NORTH CAROLINA

 

 

 

The first recorded event involving the Putman family in North Carolina was on a 1694 Land Warrant. This warrant is recorded in The Old Albemarle County, North Carolina, Book of Land Warrants and Surveys, 1681 to 1706. The Patent is on page 220 and the actual Warrant on page 193. A transcript of the original document dated January 1, 1694 is found in the Addendum of this history.

 

Albemarle County was the first County formed in what is North Carolina, and dates back to 1663. Carolina was under the control of the Virginia Colony at that time. In order to encourage the settlement of the Carolina Colony, Virginia was instructed by England to give a warrant for 50 acres to anyone who transported himself or others to the Carolinas.

 

The bearer of these rights or warrants held what was called a headright. When a person went to the new lands, he turned in his rights and obtained a Warrant. When he took official possession of the lands, he received a Patent for the lands.

 

In this case one Thomas Miller was to lead a party of thirteen settlers, including a John Putman, into the wilds of North Carolina. I have nothing more on this John Putman. In fact, he may never have even gone into North Carolina.

 

The next recorded event in North Carolina came in 1754 when Thomas Putman purchased 310 acres in northern Granville County. This Thomas Putman is, in my opinion, the son of Zachariah Putman. He came down from Virginia in the early 1750s into the northern part of North Carolina.

 

It was this Thomas Putman who fathered the several Putman lines that were in North Carolina in the late 1700s. This section on North Carolina Putmans begins with this Thomas Putman, his children and his grand children and his great grand children.

 

North Carolina was a growing colony in the mid and late 1700s. New counties were constantly being formed out of old counties. In a great many cases, our forebearers lived on the same farm, but it was a part of two, three or four counties as the boundaries kept shifting.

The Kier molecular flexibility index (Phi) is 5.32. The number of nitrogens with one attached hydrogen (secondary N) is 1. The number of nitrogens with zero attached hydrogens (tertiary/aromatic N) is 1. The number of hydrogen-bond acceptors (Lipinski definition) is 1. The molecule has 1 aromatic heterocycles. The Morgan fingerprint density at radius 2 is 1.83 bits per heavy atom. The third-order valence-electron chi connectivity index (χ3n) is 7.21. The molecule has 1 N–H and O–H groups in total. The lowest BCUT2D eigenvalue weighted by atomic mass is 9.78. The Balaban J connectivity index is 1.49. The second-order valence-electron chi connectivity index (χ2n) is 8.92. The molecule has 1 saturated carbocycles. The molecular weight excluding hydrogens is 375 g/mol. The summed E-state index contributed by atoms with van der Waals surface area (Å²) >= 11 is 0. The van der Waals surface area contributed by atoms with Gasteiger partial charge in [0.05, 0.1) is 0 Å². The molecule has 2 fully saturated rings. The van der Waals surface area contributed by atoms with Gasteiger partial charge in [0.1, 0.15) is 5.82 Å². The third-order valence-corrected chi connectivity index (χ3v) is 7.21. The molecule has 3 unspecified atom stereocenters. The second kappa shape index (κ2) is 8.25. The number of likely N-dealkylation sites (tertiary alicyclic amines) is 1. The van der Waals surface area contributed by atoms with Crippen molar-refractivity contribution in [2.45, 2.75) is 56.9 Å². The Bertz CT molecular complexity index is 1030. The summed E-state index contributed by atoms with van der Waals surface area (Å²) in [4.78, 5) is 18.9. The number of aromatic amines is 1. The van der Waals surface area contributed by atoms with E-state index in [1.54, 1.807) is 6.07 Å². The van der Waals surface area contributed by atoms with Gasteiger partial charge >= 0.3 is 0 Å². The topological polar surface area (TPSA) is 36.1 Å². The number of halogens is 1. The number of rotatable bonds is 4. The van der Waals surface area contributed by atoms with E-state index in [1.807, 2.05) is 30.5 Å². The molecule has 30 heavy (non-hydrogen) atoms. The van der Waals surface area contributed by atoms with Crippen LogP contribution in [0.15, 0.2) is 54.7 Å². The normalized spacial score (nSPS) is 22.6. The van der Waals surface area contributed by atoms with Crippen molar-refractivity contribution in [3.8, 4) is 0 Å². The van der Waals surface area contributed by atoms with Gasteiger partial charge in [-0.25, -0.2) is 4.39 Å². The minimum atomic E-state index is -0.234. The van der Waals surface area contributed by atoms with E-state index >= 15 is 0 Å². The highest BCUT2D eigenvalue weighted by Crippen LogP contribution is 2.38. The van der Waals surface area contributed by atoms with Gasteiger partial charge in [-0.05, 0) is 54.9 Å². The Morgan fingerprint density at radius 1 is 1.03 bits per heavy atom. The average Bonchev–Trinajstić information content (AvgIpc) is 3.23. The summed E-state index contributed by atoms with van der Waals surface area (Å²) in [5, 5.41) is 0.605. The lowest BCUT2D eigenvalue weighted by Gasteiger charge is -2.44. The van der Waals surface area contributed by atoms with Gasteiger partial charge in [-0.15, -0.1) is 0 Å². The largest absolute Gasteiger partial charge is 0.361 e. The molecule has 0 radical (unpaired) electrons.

For example the original County of Bute was formed in 1764 and discontinued in 1779. The earliest County, Albemarle, was formed in 1663 and went out of existence in 1739. Things were not easy then, and are even more confusing today.

 

The Putmans of North Carolina first entered the state from Virginia and settled just over the Virginia border in Granville County. The area then became the Franklin Warren Vance (FWV) district of Bute County and then became three separate counties when Bute was discontinued in 1779.

 

At about the time of the Revolution, Thomas and his sons John and Barnet moved further south into northwestern South Carolina. Benjamin and his family moved after the Revolution to the same general area but remain on the southern North Carolina border in Rutherford County and remained there as it became Cleveland County in 1842. After the Revolution, most of these families have reverted to the PUTNAM spelling and many remain in that area today.

 

Others of our family bounced back and forth over the North Carolina/South Carolina border and things get a little confusing. But, I am trying.

 

After the Revolution we also get members of the New England branch trickling down. A family that had become Quakers settled near the New Garden Meeting Area in Guilford County and then like many others, moved into Greene and Jefferson Counties in eastern Tennessee in the early 1800s. Less confusion here, but still one has to be on one's toes.

 

Anyway, lets get started with Thomas Putman who got the whole ball going in the Carolinas in the 1750s.

 

 

The following files pertain to North Carolina Families

 

Children of Benjamin Putman

Elias Putman